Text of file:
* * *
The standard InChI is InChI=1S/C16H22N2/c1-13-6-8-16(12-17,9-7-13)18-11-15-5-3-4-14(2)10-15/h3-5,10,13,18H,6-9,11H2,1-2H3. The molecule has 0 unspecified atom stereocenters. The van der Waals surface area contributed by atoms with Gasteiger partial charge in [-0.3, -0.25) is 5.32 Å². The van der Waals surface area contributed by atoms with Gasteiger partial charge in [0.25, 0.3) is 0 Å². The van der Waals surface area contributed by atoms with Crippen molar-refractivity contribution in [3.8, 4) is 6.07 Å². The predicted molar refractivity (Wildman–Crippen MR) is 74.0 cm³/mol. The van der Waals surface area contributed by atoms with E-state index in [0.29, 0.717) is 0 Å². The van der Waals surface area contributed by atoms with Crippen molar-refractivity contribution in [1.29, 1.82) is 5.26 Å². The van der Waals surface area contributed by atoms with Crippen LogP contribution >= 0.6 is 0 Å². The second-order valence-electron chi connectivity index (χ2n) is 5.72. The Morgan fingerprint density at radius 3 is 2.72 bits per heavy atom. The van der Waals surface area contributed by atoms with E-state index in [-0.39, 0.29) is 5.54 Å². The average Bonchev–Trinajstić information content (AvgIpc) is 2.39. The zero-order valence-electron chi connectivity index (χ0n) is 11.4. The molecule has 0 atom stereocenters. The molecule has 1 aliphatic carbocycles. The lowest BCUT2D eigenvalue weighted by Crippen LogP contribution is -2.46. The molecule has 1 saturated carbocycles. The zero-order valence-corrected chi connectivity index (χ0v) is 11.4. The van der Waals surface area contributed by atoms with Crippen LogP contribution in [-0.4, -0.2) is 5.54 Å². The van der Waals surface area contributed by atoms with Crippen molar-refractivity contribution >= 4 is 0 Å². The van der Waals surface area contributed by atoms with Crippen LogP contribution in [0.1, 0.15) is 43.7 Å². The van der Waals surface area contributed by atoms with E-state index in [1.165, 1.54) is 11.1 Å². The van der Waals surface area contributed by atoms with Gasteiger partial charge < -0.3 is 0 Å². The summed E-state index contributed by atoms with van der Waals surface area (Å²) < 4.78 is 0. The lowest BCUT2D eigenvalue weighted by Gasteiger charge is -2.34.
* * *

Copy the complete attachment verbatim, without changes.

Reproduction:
The standard InChI is InChI=1S/C16H22N2/c1-13-6-8-16(12-17,9-7-13)18-11-15-5-3-4-14(2)10-15/h3-5,10,13,18H,6-9,11H2,1-2H3. The molecule has 0 unspecified atom stereocenters. The van der Waals surface area contributed by atoms with Gasteiger partial charge in [-0.3, -0.25) is 5.32 Å². The van der Waals surface area contributed by atoms with Gasteiger partial charge in [0.25, 0.3) is 0 Å². The van der Waals surface area contributed by atoms with Crippen molar-refractivity contribution in [3.8, 4) is 6.07 Å². The predicted molar refractivity (Wildman–Crippen MR) is 74.0 cm³/mol. The van der Waals surface area contributed by atoms with E-state index in [0.29, 0.717) is 0 Å². The van der Waals surface area contributed by atoms with Crippen molar-refractivity contribution in [1.29, 1.82) is 5.26 Å². The van der Waals surface area contributed by atoms with Crippen LogP contribution >= 0.6 is 0 Å². The second-order valence-electron chi connectivity index (χ2n) is 5.72. The Morgan fingerprint density at radius 3 is 2.72 bits per heavy atom. The van der Waals surface area contributed by atoms with E-state index in [-0.39, 0.29) is 5.54 Å². The average Bonchev–Trinajstić information content (AvgIpc) is 2.39. The zero-order valence-electron chi connectivity index (χ0n) is 11.4. The molecule has 0 atom stereocenters. The molecule has 1 aliphatic carbocycles. The lowest BCUT2D eigenvalue weighted by Crippen LogP contribution is -2.46. The molecule has 1 saturated carbocycles. The zero-order valence-corrected chi connectivity index (χ0v) is 11.4. The van der Waals surface area contributed by atoms with Crippen LogP contribution in [-0.4, -0.2) is 5.54 Å². The van der Waals surface area contributed by atoms with Crippen molar-refractivity contribution >= 4 is 0 Å². The van der Waals surface area contributed by atoms with Crippen LogP contribution in [0.1, 0.15) is 43.7 Å². The van der Waals surface area contributed by atoms with E-state index in [1.165, 1.54) is 11.1 Å². The van der Waals surface area contributed by atoms with Gasteiger partial charge < -0.3 is 0 Å². The summed E-state index contributed by atoms with van der Waals surface area (Å²) < 4.78 is 0. The lowest BCUT2D eigenvalue weighted by Gasteiger charge is -2.34.